Actress Priyanka Chopra Jonas, a global Unicef Goodwill Ambassador for Child Rights, marked World Refugee Day on Thursday with a special message.
The 36-year-old star pledged her support to children who have been forced to flee their homes. She even shared a video of herself from her meetings with children at refugee camps.
“The truth is quite simple… the future of this world lies in the hands of the children of today. But the harsh reality is that there is an entire generation of innocent children growing up right now without any prospects for thier future… these children are affected by displacement due to serious conflict and emergencies in thier various regions,” Priyanka wrote alongside the video on Instagram.
The actress, who has travelled to refugee camps in Jordan, Bangladesh and more recently in Ethiopia, added: “When families are forced to leave their homes due to violence, persecution, natural disasters, they are torn apart and it’s the children that end up suffering the most. The numbers are staggering, yes… but we have to continue to stand for them, in whatever capacity we can as individuals.”
Impaired liver function during pregnancy may alter gut bacteria composition and increase the risk of obesity in children, according to a new study.
In a rodent of model of the most common liver disease in pregnancy, the composition of gut bacteria in offspring was altered and liver function impaired, particularly when they were fed a Western-style, high-fat diet.
“These findings further suggest that health during pregnancy can have long-term effects on children. In this case they suggest that gut microbiome alterations, may increase the risk of obesity in children, when fed a western style, high-fat diet, ” said study researcher Caroline Ovadia from King’s College London.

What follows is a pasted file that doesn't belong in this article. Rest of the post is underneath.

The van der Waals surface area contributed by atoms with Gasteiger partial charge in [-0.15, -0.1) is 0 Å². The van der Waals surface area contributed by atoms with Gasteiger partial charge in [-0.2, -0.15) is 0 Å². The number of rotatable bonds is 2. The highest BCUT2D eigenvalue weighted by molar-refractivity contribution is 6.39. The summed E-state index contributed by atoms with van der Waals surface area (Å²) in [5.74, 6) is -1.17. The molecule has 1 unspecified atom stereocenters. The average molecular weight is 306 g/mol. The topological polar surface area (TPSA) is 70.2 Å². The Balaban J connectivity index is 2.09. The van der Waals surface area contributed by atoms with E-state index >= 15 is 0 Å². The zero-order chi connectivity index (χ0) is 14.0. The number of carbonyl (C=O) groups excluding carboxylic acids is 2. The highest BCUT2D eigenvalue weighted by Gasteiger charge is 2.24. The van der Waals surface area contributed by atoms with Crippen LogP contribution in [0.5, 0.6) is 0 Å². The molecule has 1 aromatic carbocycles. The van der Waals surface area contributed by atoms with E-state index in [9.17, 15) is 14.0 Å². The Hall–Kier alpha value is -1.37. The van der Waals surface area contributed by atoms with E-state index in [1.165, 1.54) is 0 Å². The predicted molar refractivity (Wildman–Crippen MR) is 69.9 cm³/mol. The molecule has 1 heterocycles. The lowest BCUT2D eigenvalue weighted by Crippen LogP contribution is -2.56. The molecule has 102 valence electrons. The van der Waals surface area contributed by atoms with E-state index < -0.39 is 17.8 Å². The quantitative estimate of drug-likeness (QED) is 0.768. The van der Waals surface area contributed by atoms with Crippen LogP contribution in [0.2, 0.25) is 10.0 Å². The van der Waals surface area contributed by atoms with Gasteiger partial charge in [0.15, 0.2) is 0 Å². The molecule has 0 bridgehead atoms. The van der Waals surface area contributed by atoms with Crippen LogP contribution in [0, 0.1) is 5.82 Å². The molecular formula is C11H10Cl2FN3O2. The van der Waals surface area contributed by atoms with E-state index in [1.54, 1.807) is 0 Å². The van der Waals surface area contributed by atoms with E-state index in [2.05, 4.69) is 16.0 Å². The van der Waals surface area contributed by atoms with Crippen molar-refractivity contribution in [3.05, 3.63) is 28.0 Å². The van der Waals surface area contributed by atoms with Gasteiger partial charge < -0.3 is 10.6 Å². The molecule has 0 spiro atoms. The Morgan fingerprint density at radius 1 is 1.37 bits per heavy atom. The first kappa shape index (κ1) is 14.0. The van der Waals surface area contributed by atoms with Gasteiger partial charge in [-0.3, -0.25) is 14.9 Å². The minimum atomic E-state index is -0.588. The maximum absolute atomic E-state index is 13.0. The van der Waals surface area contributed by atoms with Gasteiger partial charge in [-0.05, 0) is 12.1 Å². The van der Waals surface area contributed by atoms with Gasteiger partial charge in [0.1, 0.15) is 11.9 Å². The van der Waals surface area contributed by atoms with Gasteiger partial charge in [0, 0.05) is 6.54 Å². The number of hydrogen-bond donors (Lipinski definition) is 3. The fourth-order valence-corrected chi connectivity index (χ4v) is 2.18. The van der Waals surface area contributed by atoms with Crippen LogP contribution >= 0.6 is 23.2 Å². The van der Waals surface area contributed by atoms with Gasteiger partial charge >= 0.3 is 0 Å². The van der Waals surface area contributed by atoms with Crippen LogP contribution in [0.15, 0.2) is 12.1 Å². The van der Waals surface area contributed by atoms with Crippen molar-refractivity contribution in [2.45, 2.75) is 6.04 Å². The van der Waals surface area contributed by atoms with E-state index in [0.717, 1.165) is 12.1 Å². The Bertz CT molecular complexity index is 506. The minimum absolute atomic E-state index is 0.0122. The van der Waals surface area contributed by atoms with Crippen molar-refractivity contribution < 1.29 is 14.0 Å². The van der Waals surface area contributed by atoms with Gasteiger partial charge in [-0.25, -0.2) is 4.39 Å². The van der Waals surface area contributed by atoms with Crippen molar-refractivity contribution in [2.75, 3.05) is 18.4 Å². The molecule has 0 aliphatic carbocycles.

The most common liver disease in pregnancy, intrahepatic cholestasis (ICP), reduces the release of digestive fluid bile from the liver causing bile acids to build up in the blood, impairing liver function. This causes severe itching in the mother and increases risks of stillbirth and preterm birth for the baby.
Previous studies suggest that children of women with ICP are more likely to develop childhood obesity.
For the findings, the research team investigated how gut microbiota are affected in the offspring of a mouse model of ICP.
The results reported that the offspring had a different gut microbiome composition and liver function, particularly when fed a high-fat diet, which could contribute to impaired metabolism and increase risk of obesity.
The results suggest that mice born to mothers with ICP, or other liver diseases, may benefit from maintaining a healthy diet and should avoid fatty foods.
These findings also suggest that targeting microbiome composition with treatment strategies in pregnant women, such as using pre-biotics or pro-biotics, could help prevent the risk of child obesity.
“Understanding changes in composition of the gut microbiome and their effects may provide new ways of diagnosing patients at particular risk of obesity before it occurs. We could then develop personalised medicine and target appropriate treatments to alter gut bacteria accordingly,” Ovadia added.
The study was presented at The Society for Endocrinology Annual Conference in the UK. (IANS)